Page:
With the establishment of the Competition Commission of India (“CCI”) in March 2009, India became one of the youngest competition-conscious nations worldwide. In its 13 years as a watchdog of India’s industry, the CCI has heard 1,200 cases, completed 900-odd mergers and acquisitions clearances, and maintained an average clearance timeline of 30 days – proof of the regulator holding its own against global benchmarks. It has also been innovative in introducing green channel initiatives and regularly updating the regulations to meet evolving stakeholder needs. And ultimately, the CCI has set up a unique digital unit to demystify complexities in the digital domain and thereby, bring in the desired changes to the Competition Act, which is more flexible than other regulatory-centric laws in India.
Since the primary legislation in 2002, a surfeit of new adjudication challenges have posed several jurisprudence-related questions with respect to the digital boom in pre- and post-pandemic times. The pending amendments that have been under discussion include an array of concerns that aim bring a smooth way forward for the regulator to adapt to the dynamic markets that are safeguarded by the CCI. For example, the amendments proposed by the Competition Law Review Committee include reviewing the minimum threshold for M&A clearances, deal-value, and transaction-size, and further include a whip on hostile takeovers, adequate provisions for settlements, etc.
E-Commerce and the “Relevant Market”
The e-commerce sector has been instrumental in closing the gaps between online and brick-and-mortar retail markets, especially given the online and offline worlds are readily merging to create for a much more democratic marketplace. In addition, the development of the Open Network for Digital Commerce, a free-charge, accessible online system for traders and consumers, is yet another boost to the democratization of retail space, right from the kirana stores to even artisans. This transition will ultimately lead to consumer empowerment on a different scale altogether. The integration of two different market spaces brings focus to the debate on the “relevant market.”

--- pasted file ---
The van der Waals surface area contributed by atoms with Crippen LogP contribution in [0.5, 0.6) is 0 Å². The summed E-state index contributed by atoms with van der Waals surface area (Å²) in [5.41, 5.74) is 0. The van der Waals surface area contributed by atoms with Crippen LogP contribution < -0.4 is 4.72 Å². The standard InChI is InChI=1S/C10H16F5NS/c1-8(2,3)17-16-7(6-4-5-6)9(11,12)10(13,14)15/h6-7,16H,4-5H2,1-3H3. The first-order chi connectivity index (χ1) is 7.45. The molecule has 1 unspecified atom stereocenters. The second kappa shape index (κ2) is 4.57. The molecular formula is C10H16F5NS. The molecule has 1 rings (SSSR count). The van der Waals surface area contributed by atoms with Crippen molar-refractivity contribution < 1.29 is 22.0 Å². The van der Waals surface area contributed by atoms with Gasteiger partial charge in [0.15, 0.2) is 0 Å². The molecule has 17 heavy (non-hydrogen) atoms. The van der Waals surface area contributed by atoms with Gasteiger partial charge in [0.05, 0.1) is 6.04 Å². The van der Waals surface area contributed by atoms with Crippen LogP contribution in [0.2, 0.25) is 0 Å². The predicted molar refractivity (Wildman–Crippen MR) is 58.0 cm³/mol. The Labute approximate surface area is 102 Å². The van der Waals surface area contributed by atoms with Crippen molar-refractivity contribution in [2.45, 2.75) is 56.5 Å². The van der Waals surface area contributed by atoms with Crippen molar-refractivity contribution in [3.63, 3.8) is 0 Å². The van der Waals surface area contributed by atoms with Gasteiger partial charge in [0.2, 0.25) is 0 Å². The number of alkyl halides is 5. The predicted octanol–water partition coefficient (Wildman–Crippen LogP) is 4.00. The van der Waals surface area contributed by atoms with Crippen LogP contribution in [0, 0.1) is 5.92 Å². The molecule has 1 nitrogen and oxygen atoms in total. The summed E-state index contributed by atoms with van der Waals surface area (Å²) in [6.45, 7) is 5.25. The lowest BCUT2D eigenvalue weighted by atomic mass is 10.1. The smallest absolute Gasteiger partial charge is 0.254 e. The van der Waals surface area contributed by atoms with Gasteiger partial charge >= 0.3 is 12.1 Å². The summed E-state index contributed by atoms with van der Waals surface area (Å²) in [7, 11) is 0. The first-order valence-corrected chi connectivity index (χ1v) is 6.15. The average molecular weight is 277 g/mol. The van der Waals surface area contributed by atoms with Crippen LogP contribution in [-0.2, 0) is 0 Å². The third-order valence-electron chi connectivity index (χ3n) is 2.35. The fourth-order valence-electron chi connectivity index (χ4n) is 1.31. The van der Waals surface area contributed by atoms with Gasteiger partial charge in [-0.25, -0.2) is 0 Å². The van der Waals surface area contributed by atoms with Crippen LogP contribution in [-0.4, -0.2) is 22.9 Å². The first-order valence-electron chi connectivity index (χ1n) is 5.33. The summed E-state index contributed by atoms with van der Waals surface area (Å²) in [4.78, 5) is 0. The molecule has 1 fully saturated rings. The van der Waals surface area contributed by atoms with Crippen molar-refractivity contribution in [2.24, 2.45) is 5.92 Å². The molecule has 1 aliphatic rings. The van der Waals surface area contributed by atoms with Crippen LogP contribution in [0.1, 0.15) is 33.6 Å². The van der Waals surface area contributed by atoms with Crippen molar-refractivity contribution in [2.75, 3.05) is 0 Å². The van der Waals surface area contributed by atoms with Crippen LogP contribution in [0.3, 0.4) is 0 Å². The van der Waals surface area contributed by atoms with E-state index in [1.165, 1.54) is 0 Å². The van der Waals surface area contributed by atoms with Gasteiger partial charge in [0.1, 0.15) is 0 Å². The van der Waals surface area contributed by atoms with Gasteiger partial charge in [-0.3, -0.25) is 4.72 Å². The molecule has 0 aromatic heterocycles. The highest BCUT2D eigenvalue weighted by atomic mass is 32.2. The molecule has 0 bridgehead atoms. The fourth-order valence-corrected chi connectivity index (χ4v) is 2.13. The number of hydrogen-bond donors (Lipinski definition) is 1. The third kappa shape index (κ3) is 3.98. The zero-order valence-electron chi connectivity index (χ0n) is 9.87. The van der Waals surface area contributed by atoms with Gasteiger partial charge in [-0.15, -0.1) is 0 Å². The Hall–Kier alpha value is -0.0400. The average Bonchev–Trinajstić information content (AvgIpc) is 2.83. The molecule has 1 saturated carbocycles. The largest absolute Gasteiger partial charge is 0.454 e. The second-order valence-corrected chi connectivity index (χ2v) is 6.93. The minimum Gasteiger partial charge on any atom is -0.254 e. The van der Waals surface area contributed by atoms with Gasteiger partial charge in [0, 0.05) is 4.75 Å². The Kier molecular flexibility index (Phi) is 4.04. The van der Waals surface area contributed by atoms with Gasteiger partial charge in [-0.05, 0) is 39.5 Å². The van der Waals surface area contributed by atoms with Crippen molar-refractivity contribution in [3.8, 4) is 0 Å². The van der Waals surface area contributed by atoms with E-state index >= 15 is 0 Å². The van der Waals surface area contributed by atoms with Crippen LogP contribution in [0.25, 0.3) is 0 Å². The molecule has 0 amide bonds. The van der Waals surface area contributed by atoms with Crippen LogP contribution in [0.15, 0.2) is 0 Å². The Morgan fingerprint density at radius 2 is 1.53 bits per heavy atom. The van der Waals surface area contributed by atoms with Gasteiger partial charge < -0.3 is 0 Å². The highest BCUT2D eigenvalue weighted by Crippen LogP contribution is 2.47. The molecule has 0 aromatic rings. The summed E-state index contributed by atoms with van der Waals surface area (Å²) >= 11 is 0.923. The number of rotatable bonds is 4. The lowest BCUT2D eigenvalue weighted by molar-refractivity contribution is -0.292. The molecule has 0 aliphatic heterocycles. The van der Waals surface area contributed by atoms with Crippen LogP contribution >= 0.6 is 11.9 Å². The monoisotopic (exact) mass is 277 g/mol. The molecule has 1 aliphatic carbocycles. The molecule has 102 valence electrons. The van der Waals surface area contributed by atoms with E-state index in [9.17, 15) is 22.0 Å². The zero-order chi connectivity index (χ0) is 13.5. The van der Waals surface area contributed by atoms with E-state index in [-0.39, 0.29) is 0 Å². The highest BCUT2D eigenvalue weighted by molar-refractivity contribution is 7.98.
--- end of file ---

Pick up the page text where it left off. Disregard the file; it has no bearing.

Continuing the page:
A compelling need is the modification of the “relevant market” as defined in Sections 2(r), (s), and (t) of the Competition Act. Without early attention on this, neither the Competition Act nor the Commission will be able to keep pace with the desired regulation of the ever-changing “market.”
Globally, certain instances have proven a litmus test for the need of such awareness. For example, in January 2022, the United States Federal Trade Commission and the department of justice initiated a joint public inquiry into the revision of examination of the merger guidelines, etc. Similarly, in July 2021, the European Commission iterated the need to check the definition of “market” with a view to amend it. In another instance, the Australian Competition and Consumer Commission in February 2022 sought public opinion on the competition scenarios, and abuse therein, if any, in the digital space dealing with consumers.
The Way Forward
While the Commission is cognizant of the need for relevant amendments to the Competition Act and its functioning, the reality is that India’s digital world still grapples with a complex regulatory environment. While the country awaits the urgent Data Protection Legislation and contends with the ongoing tech-driven innovation in respect of AI, IoT, blockchain, etc., the CCI has to navigate the labyrinth of complexity. Only then will it have a smooth and effective mechanism to come to grips with the dynamics of the “relevant market,” keeping up with the ‘competition’ and ‘consumer’ in the balance of power.
Vaibhav Choukse is a Partner & Head of Competition Law Practice at J. Sagar Associates (JSA) in New Delhi.
Sidharrth Shankar is a partner at JSA, where he advises on private equity and venture capital transactions in the manufacturing, healthcare and technology industries.